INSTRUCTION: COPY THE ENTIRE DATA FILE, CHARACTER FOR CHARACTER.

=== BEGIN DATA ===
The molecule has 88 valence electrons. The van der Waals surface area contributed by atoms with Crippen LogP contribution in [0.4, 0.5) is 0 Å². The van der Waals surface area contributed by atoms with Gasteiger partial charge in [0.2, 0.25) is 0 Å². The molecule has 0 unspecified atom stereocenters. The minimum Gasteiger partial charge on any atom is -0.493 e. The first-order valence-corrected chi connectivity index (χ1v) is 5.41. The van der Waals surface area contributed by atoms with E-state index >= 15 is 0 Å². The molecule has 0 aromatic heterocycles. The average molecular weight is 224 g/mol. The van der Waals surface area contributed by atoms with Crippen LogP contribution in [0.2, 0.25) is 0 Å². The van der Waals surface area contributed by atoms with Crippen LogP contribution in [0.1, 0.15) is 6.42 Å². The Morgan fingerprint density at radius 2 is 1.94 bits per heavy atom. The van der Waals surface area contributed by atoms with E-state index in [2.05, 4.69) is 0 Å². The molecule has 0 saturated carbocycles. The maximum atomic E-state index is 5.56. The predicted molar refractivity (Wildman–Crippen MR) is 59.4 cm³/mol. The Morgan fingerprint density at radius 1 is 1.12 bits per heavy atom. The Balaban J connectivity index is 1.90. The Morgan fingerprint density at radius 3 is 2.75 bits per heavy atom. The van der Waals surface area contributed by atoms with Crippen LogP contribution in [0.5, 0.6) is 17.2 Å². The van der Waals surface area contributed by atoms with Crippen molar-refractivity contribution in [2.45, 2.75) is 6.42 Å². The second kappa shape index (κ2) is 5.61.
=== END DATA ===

The molecule has 88 valence electrons. The van der Waals surface area contributed by atoms with Crippen LogP contribution in [0.4, 0.5) is 0 Å². The van der Waals surface area contributed by atoms with Gasteiger partial charge in [0.2, 0.25) is 0 Å². The molecule has 0 unspecified atom stereocenters. The minimum Gasteiger partial charge on any atom is -0.493 e. The first-order valence-corrected chi connectivity index (χ1v) is 5.41. The van der Waals surface area contributed by atoms with E-state index >= 15 is 0 Å². The molecule has 0 aromatic heterocycles. The average molecular weight is 224 g/mol. The van der Waals surface area contributed by atoms with Crippen LogP contribution in [0.2, 0.25) is 0 Å². The van der Waals surface area contributed by atoms with Crippen LogP contribution in [0.1, 0.15) is 6.42 Å². The Morgan fingerprint density at radius 2 is 1.94 bits per heavy atom. The van der Waals surface area contributed by atoms with E-state index in [2.05, 4.69) is 0 Å². The molecule has 0 saturated carbocycles. The maximum atomic E-state index is 5.56. The predicted molar refractivity (Wildman–Crippen MR) is 59.4 cm³/mol. The Morgan fingerprint density at radius 1 is 1.12 bits per heavy atom. The Balaban J connectivity index is 1.90. The Morgan fingerprint density at radius 3 is 2.75 bits per heavy atom. The van der Waals surface area contributed by atoms with Crippen LogP contribution in [0.5, 0.6) is 17.2 Å². The van der Waals surface area contributed by atoms with Crippen molar-refractivity contribution in [2.45, 2.75) is 6.42 Å². The second kappa shape index (κ2) is 5.61.